Camden Yards- Baltimore Orioles

Though it’s been many years since the glory days of the 1970s Baltimore Orioles, the fan base for this mid-Atlantic region baseball club is as strong as ever. In 1992 the Baltimore Orioles moved out of their dated Memorial Park and into their new home. With that the team and the park rejuvenated the entire City of Baltimore. Located a couple blocks from Baltimore’s tourist-jewel known as the InnerImage Harbor, the stadium draws hoards of people into this revitalized section of the city. It is here that most visitors to Baltimore gravitate to. With dozens of restaurants and taverns, a variety of stores, and more entertainment than one could handle in a week, the Inner Harbor is really the only place you may need to visit around the ballpark. Max’s, Sliders, and Pickle’s Pub are just three hot spots for those looking for a fun pre-game meal. All three are located right around the stadium. Though Babe Ruth’s childhood home is no longer in its original spot (which is where left field of Camden Yards is now), a stop by the Babe Ruth Museum on Emory Street is definitely encouraged. Just follow the 60 baseballs painted on the sidewalk from the ballpark to the museum. Just a few blocks from Camden Yards and the Inner Harbor are a couple other cool areas known as Fell’s Point and Federal Hill. Both neighborhoods are lined with good food and fun libations.

Comerica Park- Detroit Tigers

Like so many of the new ballparks around the country, Comerica Park too has been the beacon to shed a new, fresh light on what Imagewas a dying urban area. In the year 2000 Tiger fans were shown that there can be so much more to do than just watch a game when you head to the ballpark. A ferris wheel that has you riding in baseballs and a merry-go-round that has replaced the decorated horses with yes, you guessed it, ‘Tigers’ are just two things that welcome visitors to Comerica Park. The state-of-the-art baseball stadium blends the modern conveniences of today with the yesteryear feel of decades ago. Located outside the Comerica Park area tourists should be sure to swing by the Henry Ford Museum to see where the American automobile began, the Renaissance Center which is full of shopping and restaurants, and the Hart Plaza to take in unique works of art as well as live entertainment.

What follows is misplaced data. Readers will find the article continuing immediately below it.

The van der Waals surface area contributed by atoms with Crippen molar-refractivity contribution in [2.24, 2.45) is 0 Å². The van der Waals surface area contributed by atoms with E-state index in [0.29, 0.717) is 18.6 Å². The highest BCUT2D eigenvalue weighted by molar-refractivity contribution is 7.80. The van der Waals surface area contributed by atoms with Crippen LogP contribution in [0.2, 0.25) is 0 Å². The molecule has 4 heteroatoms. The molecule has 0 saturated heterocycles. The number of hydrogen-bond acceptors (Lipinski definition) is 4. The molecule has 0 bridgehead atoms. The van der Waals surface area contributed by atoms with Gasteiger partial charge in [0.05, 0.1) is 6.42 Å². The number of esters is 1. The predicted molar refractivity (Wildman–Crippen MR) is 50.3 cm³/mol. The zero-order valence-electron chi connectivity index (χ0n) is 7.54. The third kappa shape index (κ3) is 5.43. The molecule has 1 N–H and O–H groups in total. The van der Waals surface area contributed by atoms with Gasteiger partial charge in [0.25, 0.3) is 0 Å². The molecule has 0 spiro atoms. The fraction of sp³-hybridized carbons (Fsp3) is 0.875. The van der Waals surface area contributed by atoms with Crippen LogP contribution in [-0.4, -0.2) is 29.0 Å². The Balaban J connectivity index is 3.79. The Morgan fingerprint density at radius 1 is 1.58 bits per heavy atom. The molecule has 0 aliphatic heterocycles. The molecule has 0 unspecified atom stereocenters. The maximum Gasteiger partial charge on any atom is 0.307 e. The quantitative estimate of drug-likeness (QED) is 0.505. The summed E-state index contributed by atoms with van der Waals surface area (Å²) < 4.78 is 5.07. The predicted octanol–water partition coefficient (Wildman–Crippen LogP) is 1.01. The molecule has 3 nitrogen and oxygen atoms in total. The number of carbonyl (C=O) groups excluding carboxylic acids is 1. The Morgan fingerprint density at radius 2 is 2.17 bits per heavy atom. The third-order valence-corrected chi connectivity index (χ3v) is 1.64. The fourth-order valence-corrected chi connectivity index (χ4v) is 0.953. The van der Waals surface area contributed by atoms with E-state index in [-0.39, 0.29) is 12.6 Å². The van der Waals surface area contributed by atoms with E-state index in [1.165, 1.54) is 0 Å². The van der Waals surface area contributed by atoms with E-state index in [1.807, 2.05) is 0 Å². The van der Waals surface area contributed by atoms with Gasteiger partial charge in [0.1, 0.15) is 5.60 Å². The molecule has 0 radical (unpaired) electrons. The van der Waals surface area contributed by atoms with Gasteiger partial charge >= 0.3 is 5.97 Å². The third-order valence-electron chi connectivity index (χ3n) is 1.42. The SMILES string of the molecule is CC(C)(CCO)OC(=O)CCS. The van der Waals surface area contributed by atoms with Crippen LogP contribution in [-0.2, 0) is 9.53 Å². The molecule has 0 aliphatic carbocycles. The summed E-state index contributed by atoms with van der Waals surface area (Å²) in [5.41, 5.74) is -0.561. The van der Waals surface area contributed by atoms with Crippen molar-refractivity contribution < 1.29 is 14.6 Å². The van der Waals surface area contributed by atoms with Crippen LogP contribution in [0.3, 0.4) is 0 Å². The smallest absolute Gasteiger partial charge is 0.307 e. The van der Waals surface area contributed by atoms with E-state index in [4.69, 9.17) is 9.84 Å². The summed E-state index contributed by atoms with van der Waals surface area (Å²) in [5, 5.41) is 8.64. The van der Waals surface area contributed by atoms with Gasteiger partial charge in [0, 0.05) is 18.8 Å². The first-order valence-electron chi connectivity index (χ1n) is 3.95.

Progressive Field- Cleveland Indians

For what used to be referred to as “The Mistake by the Lake”, the City of Cleveland has certainly reversed its fortunes in a way like no other city has ever done before. Since 1992 Progressive Field has been the home field for the Indians’ baseball club. Attendance to games has steadily risen, tourists frequent all that Cleveland has to offer, and with that, Cleveland continues to offer more. For thoseImage taking in a game with “The Tribe” for an afternoon or evening there are several establishments around Progressive Field that fans should consider. One of these spots is The Winking Lizard Tavern. Located just a block from the stadium, “The Lizard” is famous for its burgers and wings, and of course ice cold beer. Irish stew, fish n’ chips, and Guinness on tap are the order of the day at Flannery’s Irish Pub. Only a couple blocks from the ballpark, this classic Irish pub is a perfect stop anytime, game or no game. Three blocks from Progressive Field fans can enjoy the taste of Mexico at the Zocolo Mexican Grill. Cold Coronas, tangy burritos, and fish tacos can be enjoyed before or after any game. An area known as “The Avenue” is located right near the Rock n’ Roll Hall of Fame in the Public Square district of Cleveland. The Avenue is a selection of shopping experiences, restaurants, hotels and movies all in one location. And yes, the Rock n’ Roll Hall of Fame is where everyone that comes to Cleveland must visit at least once. This museum of hits and superstars is full of musical memories that seem to offer up something new every time a person visits.

Dodger Stadium- Los Angeles Dodgers